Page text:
Receiving Wide Coverage ...
Mnuchin speaks: Steven Mnuchin discussed his views on regulatory and tax policies Wednesday after being named President-elect Trump's designated Treasury secretary. Speaking on CNBC, Mnuchin said he would focus on rolling back parts of the Dodd-Frank financial reform law. "The number one problem with Dodd-Frank is that it's way too complicated and cuts back lending," he said, adding, stripping back part of the law "will be the number one priority on the regulatory side." He used similar words to describe the Volcker rule (see below).
On taxes, Mnuchin said Americans should expect the "largest tax change since Reagan," including "a big tax cut for the middle class." Dismissing the old liberal mantra about "tax cuts for the rich," the former Goldman Sachs banker said "any reductions we have in upper income taxes will be offset by less deductions so that there will be no absolute tax cut for the upper class. Any tax cuts we have for the upper class will be offset by less deductions that pay for it."
Regarding the GSEs, he told Fox Business, "We gotta get Fannie and Freddie out of government ownership. It makes no sense that these are owned by the government and have been controlled by the government for as long as they have." Wall Street Journal, Financial Times, New York Times, American Banker
New York Times columnist Gina Chon provides a surprisingly positive (for the Times, that is) view of Trump's "illogically logical choice" for Treasury secretary. "Mr. Mnuchin's Wall Street past will rankle Democrats," she notes. "But unlike many people whom Mr. Trump has put on his team, he is neither an ideologue nor a populist. He is also well qualified for the job, bipartisan and relatively reserved. In a rare quality for Washington insiders, Mr. Mnuchin also does not seek the limelight, which could appeal to lawmakers who are eager to take credit for policy victories. It all bodes well for America's fiscal policy."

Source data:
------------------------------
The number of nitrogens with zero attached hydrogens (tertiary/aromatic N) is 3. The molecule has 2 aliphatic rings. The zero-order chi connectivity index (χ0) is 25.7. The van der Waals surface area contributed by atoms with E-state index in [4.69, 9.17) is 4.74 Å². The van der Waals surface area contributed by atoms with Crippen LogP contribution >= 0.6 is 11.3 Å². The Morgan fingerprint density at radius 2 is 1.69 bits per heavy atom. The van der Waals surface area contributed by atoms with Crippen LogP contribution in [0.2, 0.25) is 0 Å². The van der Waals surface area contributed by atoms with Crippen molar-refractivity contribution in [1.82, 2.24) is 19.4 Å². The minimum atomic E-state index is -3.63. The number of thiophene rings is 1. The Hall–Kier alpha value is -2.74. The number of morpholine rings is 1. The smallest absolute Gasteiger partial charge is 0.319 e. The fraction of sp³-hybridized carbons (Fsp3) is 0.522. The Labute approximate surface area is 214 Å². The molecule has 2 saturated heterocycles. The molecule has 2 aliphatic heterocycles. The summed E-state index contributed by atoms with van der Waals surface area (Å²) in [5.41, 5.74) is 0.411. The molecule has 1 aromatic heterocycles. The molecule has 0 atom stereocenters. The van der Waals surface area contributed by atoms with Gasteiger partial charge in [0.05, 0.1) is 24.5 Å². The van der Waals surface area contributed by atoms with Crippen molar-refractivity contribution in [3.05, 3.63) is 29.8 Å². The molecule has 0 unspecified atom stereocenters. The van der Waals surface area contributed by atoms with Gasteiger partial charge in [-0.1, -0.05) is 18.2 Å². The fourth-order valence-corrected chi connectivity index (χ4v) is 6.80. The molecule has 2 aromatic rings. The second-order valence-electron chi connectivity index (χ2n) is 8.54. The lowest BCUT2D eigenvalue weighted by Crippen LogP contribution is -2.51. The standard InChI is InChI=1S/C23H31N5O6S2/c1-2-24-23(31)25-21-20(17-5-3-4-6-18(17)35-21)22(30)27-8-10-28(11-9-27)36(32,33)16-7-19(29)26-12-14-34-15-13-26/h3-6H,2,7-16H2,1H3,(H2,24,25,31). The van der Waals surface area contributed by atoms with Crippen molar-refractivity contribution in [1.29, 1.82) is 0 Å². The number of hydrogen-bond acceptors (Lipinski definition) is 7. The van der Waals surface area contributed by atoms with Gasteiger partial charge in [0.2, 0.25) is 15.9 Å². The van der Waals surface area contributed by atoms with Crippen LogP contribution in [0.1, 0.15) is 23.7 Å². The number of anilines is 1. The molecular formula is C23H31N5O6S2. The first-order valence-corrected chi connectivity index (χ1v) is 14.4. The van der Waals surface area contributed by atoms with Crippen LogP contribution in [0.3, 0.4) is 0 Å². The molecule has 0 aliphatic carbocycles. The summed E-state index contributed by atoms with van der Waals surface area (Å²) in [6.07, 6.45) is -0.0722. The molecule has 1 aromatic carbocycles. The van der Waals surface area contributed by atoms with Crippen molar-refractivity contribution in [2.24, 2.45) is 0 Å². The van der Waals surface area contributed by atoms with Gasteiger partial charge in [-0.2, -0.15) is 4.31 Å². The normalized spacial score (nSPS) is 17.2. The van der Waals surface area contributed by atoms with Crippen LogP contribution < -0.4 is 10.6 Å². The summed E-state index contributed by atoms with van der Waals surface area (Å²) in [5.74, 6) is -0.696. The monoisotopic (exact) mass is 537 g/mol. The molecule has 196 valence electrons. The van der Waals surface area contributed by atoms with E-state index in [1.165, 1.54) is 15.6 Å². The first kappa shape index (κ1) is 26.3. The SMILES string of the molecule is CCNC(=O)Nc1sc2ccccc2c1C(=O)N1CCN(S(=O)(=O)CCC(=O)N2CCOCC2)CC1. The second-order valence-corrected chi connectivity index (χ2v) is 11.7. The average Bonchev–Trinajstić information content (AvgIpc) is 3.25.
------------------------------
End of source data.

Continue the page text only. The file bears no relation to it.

Contrast that with articles in the Wall Street Journal and Financial Times, which delve into his "Wall Street past," such as his financial-crisis-era purchase of the failed IndyMac Bank from the federal government, which made him a fortune. "The unusual deal, which led to protests from angry homeowners, eventually earned him hundreds of millions of dollars in personal profits," the Journal says. "Like other Trump cabinet picks, Mr. Mnuchin has a résumé that is at odds with much of the president-elect's populist rhetoric on the campaign trail."
But, while banks are seeing a boost, based on expectations of regulatory relief, The Financial Times warns, tehy may not pass the good fortune on. "Even if banks are making higher profits and returns as a result of the regulatory rollback that stock prices are anticipating, it is still not proven whether that will expand the volume of credit available to Main Street."
What to do?: If Goldman Sachs's No. 2 Gary Cohn doesn't land a job in the Trump administration – he's now rumored to be a contender to head the Office of Management and Budget – what then? Does he remain at the bank or move elsewhere? The Journal speculates that he may have "tired of life as an understudy" to CEO Lloyd Blankfein. That could open the door to other possible successors, or mean that Blankfein will be around for a long time to come.
Yellow flag: The Federal Reserve Bank of New York is waving a caution flag about rising auto loan delinquencies. On Wednesday the bank said the 90-day-plus delinquency rate on subprime auto loans rose to 2% in the third quarter, up from 1.6% two years earlier and dangerously close to the peak of 2.4% in the second quarter of 2009 during the depths of the recession. "The increased level of distress associated with subprime loan delinquencies is of significant concern," the bank said, noting that it's happening when unemployment is low. "That such serious trouble is emerging in a relatively good economy suggests that lenders have been loosening their standards and letting borrowers take on more debt than they can afford," the New York Times notes.
"The number one problem with the Volcker rule is it's way too complicated and people don't know how to interpret it. So we're going to look at what do with it, as we are with all of Dodd-Frank." – Treasury Secretary-designate Steven Mnuchin.